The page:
Home The decline of medication as a profession commenced when it became lawful for hospitals and doctors to advertise.
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May 22nd, 2014 Comments: 0

The decline of medication as a profession commenced when it became lawful for hospitals and doctors to advertise.

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Apparently it all started when an Arizona attorney prosecuted for his first amendment right to market his services. In 1977, the U.S. Supreme Court ruled that states can’t prohibit advertising by lawyers. Go to http://www.genericdoctor.co

This opened the flood-gates for all experts. Soon advertising by doctors became frequent.

I don’t understand what it is like where you stand, but I can not listen to radio stations without being swamped by physicians marketing their merchandise like car dealerships and advertisements for phony “university” hospitals.

Crazy statements are produced. The finest, the most seasoned, the hottest, the latest, the most superior, the most talented, and many, many more.

Every clinic within my place is “#1” in something or other. Often greater than one hospital is #1 in exactly the same specialty.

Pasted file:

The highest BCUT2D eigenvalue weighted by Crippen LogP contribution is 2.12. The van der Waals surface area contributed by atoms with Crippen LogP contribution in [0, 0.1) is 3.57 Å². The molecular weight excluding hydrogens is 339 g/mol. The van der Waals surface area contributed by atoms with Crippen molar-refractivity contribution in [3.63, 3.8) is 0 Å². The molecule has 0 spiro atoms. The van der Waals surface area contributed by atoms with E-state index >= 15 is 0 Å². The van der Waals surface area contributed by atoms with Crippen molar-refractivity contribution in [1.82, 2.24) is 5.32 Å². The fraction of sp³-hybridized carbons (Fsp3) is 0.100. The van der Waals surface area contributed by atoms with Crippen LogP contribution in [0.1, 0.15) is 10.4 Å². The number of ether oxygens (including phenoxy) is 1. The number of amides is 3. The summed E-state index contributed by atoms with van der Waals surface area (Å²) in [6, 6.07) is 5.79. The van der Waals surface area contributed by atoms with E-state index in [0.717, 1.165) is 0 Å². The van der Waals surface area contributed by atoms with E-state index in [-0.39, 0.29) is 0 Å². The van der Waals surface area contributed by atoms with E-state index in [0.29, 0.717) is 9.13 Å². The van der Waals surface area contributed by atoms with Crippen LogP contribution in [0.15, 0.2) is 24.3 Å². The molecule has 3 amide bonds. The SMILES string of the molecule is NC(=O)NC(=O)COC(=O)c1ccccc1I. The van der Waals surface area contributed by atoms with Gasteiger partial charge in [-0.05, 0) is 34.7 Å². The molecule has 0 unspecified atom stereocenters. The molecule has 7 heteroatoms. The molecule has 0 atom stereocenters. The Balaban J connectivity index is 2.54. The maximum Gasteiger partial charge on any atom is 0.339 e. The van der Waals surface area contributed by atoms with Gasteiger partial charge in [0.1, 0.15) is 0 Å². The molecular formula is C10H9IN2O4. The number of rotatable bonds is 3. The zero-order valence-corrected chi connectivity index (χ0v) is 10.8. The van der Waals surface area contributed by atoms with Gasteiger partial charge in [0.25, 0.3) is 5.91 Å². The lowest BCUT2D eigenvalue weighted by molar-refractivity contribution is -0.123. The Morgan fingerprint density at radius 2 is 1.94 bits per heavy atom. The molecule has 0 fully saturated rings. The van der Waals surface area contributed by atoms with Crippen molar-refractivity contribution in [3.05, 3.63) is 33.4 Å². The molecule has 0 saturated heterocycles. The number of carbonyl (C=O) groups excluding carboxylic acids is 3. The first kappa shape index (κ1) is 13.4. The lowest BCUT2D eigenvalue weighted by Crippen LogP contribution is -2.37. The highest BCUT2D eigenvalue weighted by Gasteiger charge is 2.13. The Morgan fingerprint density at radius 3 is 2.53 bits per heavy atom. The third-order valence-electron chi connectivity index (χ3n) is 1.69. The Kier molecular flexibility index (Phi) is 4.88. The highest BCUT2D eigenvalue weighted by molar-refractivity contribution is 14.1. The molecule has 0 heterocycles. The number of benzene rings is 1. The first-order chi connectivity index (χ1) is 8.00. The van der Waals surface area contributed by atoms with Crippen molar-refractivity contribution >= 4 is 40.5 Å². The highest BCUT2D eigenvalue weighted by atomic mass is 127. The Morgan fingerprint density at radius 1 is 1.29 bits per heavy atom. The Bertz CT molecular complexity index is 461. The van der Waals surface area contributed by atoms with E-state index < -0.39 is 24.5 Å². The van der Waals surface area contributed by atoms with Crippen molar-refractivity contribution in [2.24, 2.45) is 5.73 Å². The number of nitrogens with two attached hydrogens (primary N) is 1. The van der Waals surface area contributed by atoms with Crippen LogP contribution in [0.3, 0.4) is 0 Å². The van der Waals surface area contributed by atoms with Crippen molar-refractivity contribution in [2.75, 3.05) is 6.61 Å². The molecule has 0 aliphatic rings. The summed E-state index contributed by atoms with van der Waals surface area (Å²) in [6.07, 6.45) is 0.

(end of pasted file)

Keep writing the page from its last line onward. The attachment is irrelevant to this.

Here’s an amount that is sobering. This really is despite the general agreement that hospital marketing hasn’t been shown to work at generating business. In fact, clinic CEOs admit that much of the promotion is directed at drawing the egos of these doctors or improving employees morale.

If that works both regarding promotion by physicians, I do not know.

After I was in private practice in the late 1970s and early 80s, advertising by doctors was mainly restricted to the phone book’s Yellow Pages [ viewers that are younger might be forgiven for a minute to google the term].

Every individual who actually came in my experience via the Yellow Pages either didn’t pay his invoice, was noncompliant, or equally. Apparently, just a specific kind of individual picks his doctor via the Yellow Pages.

I ultimately quit listing myself.

In addition to wasting a fortune, clinic and physician promotion is dangerous because it makes unrealistic expectations among sufferers. A case in point is the on-going argument about the supposed, but yet unproven benefits of robotic operation.

Although there’s no proof that robotic operation ends in better results than conventional laparoscopic techniques, robotic operation has been advertised by hospitals by having prospective customers perform with the robot in such places as shopping malls and minor league football stadiums. [To get an all-inclusive look at robotic surgery promotion by hospitals, take a look at the Health Information Review blog here and here. ]

The people is bombarded with advertisements promising miracles that regularly can-not be given. Disappointment really follows.

Is this the reason behind the medical profession’s fall from grace? Of course not, however, it definitely hasn’t helped.

We’d all be better-off if advertising by physicians and hospitals vanished tomorrow.

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